The line of consent online is tampered with often in the developing digital world. Another ethical dilemma involving consent can be seen with the tendency of parents to publicize their children’s lives on social media. While some family vloggers feature their children in some of their content, other accounts are devoted to being all about their children, leaving them vulnerable to exploitation and digital kidnapping. A June 2022 CBS News article referenced this phenomenon as “sharenting,” which was defined as parents publicizing “sensitive content about their young children on internet platforms, often without consent as the kids may be too young to give it or understand the full scope of what they’re consenting to.” While there are minimal short-term effects of posting your child’s image on social media, the long-term effects are daunting, as “studies estimate ‘sharenting’ will play a role in two-thirds of identity fraud cases facing young people by 2030,” according to CBS. For the sake of followers and profile engagement, parents are unintentionally exposing their children to the risk of hacking, facial recognition tracking and pedophilia, wrote Aria Mallorca in an April 2022 article for PR Values. The idea of posting your child without giving any thought to consent because of their age creates a new ethical argument about when consent starts for a person and what rights a child should be guaranteed.

When Lea Michele first got the role of Fanny Brice, it was all over TikTok to the point where I was convinced I’d seen most of her performance through my TikTok feed alone. Michele is not the first — and will not be the last — actor to experience her scenes being recorded and put online for personal fame and social media interactions. Posting content on social media without proper attribution to the original creator and achieving viral status not only violates the intellectual property rights of the original creator but can also lead to loss of credibility and trustworthiness. Playbill states that recording Broadway performances is forbidden for many reasons, including actors’ safety and intellectual property issues regarding the shows’ creators, according to a June 2011 article by Robert Simonson. As a result, production companies must navigate a complex legal landscape to ensure the safety of their performers and the protection of their intellectual property rights. The social media platform TikTok has increased the chances of a performance being recorded as people have realized how easy it is to make money on the app. According to a March 2023 report from Next Gen Personal Finance, “TikTok pays around $0.02 and $0.04 for every 1,000 views.” If a TikTok of Michele belting a high note gets enough views, TikTok users can make a significant amount of money for simply recording a performance.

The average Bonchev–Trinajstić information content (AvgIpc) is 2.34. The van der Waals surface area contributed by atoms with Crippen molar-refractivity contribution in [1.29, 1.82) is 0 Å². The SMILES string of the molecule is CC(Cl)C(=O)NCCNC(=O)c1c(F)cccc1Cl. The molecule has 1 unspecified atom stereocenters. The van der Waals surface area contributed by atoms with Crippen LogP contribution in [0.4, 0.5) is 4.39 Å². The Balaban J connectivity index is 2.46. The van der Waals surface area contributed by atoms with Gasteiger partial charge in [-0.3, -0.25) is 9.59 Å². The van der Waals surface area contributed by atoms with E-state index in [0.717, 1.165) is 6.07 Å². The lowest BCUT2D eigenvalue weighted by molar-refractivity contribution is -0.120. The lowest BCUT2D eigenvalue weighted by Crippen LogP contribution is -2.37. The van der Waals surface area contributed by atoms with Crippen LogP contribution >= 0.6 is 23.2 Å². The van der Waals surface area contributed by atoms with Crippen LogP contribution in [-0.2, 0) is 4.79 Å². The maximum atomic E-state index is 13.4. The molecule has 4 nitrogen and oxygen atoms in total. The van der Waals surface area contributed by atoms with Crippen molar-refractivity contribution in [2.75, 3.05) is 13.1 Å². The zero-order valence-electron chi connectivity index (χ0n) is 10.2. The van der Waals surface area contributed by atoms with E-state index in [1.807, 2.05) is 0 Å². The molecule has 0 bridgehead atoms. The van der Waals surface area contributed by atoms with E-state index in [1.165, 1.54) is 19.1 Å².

The desire for virality has led to a breakdown of previously respected boundaries and a disregard for privacy and security. It’s necessary that we pause and reflect on the implications of our actions online and strive towards a more responsible and ethical use of social media. Although it’s difficult to quantify the extent of viral harm caused by social media because it is constantly evolving, it’s crucial to highlight the significant risks to privacy and security stemming from the widespread desire for online recognition. The pervasive influence of this social phenomenon contributes to numerous adverse outcomes that are serious enough to warrant our scrutiny and, where possible, the introduction of new regulations and legislation.